Nutritional information

A standard 25ml measure of alcohol contains between 55 to 65 calories. Whisky contains no fat and no added carbohydrates.

A 350ml can or bottle of beer contains 153 calories with 4% total carbohydrates, 1% sodium and 1% calcium.

A glass of wine (normally 100ml) contains 85 calories with 2% iron, 1% calcium and 1% total carbohydrates.

Congeners and Alcohol
Congeners are toxic chemicals that are formed during fermentation. These congeners include small amounts of chemicals such as acetone, acetaldehyde and tannins.
Congeners are mostly responsible for headaches. Vodka has less congeners than gin. Most blended Scotch whisky has about four times more congeners than gin. Brandy, rum and single-malt Scotch whisky has about six times more than gin. Bourbon drinkers ingest eight times the amount of congeners as do gin drinkers, and 30 times as much as vodka. Red wine has more congeners than white wine does

The Hangover question
Alcohol dehydrates you as it is a diuretic which increases urination and flushes fluids from the body. Your liver needs water to dissolve and expel the toxins it receives from alcohol. When your body’s reserves run out, your liver borrows water from other organs, including your brain and therefore the headaches. Don’t drink coffee the morning after as coffee is also a diuretic. Too much alcohol depletes the body of necessary substances including blood sugar, vitamins and minerals. The more these trace elements that are depleted the worse your headache will be.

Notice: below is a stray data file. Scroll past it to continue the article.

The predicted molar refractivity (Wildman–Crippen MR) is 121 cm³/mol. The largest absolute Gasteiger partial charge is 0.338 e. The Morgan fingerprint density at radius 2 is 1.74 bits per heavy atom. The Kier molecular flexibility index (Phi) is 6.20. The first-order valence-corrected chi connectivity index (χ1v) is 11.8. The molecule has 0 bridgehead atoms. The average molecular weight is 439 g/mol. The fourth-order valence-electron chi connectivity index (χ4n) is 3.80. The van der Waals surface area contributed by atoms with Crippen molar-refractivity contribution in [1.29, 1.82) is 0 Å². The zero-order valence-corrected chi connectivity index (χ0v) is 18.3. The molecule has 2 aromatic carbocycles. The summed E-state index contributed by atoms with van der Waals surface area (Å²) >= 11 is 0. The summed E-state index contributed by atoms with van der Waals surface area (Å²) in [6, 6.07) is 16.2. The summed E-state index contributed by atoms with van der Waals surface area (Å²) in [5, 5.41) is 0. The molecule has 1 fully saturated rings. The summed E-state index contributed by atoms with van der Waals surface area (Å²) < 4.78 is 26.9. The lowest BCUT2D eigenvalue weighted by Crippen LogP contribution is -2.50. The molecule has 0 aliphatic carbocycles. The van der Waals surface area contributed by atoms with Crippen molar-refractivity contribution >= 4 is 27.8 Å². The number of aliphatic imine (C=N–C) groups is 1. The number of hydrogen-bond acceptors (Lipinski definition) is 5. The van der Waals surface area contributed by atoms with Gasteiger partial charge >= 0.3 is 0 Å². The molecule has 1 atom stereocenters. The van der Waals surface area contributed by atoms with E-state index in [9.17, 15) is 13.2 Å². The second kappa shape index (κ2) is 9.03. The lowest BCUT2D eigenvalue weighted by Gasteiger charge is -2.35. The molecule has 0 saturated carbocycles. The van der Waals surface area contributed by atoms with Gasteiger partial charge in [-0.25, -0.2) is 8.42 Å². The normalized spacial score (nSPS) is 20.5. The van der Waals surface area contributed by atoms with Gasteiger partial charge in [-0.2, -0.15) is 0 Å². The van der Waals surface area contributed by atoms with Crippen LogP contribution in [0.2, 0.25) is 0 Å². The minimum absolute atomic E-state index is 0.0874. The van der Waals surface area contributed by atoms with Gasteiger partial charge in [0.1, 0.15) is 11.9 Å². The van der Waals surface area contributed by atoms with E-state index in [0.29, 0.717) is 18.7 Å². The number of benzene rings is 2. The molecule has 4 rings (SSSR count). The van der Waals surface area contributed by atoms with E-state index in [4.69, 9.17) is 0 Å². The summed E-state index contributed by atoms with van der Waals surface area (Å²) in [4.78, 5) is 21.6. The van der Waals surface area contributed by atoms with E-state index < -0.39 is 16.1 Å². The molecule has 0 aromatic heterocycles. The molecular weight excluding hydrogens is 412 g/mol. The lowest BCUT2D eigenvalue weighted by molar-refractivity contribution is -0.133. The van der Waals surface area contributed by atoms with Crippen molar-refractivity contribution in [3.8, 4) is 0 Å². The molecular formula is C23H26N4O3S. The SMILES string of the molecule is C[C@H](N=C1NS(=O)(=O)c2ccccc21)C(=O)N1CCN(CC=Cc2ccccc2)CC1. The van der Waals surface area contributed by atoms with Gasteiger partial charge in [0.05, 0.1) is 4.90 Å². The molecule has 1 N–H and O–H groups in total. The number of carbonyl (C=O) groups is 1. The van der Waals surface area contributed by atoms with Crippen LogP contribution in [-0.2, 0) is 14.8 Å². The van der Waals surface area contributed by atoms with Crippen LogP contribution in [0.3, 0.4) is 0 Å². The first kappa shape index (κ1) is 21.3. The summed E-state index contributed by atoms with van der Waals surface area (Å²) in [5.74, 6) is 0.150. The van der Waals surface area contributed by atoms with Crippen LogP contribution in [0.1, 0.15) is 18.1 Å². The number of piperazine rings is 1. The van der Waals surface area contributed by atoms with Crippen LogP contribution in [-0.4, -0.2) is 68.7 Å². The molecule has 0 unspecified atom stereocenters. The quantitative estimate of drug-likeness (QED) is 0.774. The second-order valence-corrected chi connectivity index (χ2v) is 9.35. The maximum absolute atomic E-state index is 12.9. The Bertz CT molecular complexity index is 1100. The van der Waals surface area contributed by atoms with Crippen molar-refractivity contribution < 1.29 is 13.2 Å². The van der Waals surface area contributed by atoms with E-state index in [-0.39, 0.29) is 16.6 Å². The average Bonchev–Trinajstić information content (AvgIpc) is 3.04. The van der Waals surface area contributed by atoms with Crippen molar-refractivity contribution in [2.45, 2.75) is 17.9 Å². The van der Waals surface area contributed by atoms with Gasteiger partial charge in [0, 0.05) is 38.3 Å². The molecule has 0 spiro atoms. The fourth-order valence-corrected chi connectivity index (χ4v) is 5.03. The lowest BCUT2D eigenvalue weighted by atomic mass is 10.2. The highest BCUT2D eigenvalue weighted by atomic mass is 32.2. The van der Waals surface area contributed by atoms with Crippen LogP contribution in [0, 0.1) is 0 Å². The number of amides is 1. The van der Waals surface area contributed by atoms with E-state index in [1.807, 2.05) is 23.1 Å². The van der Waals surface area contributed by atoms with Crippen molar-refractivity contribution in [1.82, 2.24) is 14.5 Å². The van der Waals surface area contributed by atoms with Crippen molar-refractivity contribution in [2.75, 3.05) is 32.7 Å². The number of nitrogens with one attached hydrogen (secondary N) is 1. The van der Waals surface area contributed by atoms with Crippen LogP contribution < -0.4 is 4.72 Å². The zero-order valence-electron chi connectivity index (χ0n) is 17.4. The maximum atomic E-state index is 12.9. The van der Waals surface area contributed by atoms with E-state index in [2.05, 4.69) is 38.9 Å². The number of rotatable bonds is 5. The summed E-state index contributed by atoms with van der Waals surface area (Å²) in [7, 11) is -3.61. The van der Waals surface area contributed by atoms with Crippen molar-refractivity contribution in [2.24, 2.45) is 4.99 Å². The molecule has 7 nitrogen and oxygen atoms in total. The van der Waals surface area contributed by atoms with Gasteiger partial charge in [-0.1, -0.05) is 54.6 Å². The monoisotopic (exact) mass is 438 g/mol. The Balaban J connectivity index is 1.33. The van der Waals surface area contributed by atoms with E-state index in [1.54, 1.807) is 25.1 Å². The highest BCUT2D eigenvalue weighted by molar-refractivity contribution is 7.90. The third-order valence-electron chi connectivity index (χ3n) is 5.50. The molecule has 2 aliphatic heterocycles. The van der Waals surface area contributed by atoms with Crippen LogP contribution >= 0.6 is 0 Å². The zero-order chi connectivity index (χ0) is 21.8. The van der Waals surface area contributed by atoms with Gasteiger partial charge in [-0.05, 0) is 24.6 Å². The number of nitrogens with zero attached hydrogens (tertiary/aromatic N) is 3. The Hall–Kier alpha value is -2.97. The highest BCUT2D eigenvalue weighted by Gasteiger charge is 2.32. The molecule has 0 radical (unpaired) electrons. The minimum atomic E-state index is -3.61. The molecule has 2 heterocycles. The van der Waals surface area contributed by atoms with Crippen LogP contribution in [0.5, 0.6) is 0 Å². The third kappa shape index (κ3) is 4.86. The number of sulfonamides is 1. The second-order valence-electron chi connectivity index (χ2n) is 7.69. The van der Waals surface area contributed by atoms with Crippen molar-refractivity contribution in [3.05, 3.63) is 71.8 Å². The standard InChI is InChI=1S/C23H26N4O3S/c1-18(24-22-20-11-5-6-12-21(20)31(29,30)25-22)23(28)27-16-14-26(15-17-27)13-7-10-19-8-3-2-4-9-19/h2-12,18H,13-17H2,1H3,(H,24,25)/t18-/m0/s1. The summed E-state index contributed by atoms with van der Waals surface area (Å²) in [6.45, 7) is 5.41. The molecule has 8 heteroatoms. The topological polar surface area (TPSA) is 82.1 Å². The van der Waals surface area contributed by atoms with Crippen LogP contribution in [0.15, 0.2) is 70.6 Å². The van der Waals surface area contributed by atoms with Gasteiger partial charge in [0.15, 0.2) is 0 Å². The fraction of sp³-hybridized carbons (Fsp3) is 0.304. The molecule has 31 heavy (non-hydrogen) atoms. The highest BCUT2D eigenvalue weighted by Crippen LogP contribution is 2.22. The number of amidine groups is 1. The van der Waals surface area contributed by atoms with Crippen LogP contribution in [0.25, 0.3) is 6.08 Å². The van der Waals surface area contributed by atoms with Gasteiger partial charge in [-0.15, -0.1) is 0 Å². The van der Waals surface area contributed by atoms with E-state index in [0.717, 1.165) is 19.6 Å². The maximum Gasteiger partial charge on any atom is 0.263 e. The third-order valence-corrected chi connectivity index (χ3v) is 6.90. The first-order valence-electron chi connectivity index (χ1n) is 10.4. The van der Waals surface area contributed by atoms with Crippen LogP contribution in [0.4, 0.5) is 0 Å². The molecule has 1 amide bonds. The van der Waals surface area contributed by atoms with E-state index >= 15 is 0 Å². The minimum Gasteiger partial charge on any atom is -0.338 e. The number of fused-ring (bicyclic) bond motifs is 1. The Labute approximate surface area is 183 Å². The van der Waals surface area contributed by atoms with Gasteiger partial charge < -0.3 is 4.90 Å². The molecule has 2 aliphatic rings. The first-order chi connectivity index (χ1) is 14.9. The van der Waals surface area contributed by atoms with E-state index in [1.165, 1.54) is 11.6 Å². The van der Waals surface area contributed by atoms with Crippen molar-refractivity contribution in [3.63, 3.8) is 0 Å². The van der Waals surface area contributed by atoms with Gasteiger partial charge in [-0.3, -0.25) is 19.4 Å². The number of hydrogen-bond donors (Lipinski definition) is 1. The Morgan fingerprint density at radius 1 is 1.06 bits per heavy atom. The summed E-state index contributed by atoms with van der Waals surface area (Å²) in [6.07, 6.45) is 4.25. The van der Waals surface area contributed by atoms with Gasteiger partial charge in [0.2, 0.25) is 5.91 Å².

Cheap red wine is worst for hangovers, followed in descending order by brandy, red wine, bourbon, rum, whisky, white wine, gin and lastly vodka.

How to and not to treat a hangover
Never drink painkillers (especially paracetamol / Tylenol) with alcohol in your system as this wrecks serious havoc with your liver. Rehydrate your body by drinking water and rest, rest, rest. Sweet drinks help in replacing blood sugar, but often cause severe nausea – stick to water. Tea and coffee will only dehydrate the body further – stick to water. Better still – drink a glass of water between each drink to supplement the liquid alcohol will flush from your body.
Exaggerated health claims.

Whisky and cancer